WHAT ARE THE BASICS OF BUSINESS DEVELOPMENT?
In easy terms, business development can be summed up as ideas, initiatives, and activities that help improve business operations. This includes increasing revenue, growing business expansion, increasing profits by building strategic partnerships and making strategic business decisions.
“Director of Business Development,” “Chief of Business Development,” and “Vice President of Business Development” are all impressive job titles commonly heard in companies. Sales, strategic initiatives, business partnerships, market development, business expansion, and marketing are related to business development. Still, they often need clarification and are considered the sole function of business development.
UNDERSTAND THE BASICS OF BUSINESS DEVELOPMENT
Business development activities span different departments, including sales, marketing, project management, product management, and supplier management. Networking, negotiations, partnerships, and cost-reduction efforts are also involved. These disparate divisions and activities are managed and aligned with the company’s growth goals.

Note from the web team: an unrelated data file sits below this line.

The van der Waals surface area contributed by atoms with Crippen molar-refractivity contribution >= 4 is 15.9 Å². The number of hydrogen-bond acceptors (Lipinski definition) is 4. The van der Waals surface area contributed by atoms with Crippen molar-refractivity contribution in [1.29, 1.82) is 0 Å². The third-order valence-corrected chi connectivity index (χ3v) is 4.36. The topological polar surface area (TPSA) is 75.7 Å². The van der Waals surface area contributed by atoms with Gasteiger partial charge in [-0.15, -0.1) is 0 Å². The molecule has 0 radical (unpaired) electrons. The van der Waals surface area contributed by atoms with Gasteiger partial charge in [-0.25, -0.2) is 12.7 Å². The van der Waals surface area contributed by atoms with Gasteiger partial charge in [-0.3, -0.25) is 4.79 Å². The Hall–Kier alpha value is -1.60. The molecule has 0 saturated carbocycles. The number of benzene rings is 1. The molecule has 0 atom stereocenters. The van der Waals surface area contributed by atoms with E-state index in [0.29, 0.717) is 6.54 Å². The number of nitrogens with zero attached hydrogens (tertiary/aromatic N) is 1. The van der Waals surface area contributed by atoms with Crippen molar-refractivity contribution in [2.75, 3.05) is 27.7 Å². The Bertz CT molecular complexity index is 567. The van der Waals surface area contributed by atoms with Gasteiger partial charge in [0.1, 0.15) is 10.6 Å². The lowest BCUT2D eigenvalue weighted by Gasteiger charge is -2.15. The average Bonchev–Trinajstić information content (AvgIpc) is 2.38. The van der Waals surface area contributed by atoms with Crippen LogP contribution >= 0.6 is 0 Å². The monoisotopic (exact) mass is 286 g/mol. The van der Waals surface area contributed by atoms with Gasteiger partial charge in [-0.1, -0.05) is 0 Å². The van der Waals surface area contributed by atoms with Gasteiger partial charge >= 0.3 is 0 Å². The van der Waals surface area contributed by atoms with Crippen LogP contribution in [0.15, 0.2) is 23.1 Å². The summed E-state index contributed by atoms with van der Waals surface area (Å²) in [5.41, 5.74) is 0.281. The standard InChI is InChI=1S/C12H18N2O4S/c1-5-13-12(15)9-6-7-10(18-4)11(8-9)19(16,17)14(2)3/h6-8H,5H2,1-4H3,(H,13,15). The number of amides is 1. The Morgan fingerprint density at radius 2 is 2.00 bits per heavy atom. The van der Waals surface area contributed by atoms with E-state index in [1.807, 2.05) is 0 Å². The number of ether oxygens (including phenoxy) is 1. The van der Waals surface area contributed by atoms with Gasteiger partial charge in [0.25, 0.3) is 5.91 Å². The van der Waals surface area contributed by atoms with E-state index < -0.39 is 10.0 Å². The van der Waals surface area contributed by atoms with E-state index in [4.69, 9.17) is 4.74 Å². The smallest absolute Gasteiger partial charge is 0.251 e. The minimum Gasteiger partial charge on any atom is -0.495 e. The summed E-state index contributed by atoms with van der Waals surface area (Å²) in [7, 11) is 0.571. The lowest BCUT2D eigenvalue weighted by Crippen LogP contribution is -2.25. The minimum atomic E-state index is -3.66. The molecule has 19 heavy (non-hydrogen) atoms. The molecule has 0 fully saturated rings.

Salespeople focus on a particular market or customer (group) for targeted sales. In this case, the business development department assessed the Brazilian market and concluded that $1.5 billion worth of sales could be achieved in three years. With such goals in mind, the sales department targets new market customers with its sales strategies.
Marketing involves promoting and advertising to successfully sell the product to the end customer. Moreover, marketing plays an additional role in achieving sales goals. Business development initiatives can allocate an estimated marketing budget. Higher budgets allow aggressive marketing strategies such as random calls, personal visits, road shows, and free sample distribution. Lower budgets tend to lead to passive marketing strategies, such as limited online advertising, print advertising, social media advertising, and billboards. Strategic initiative or partnership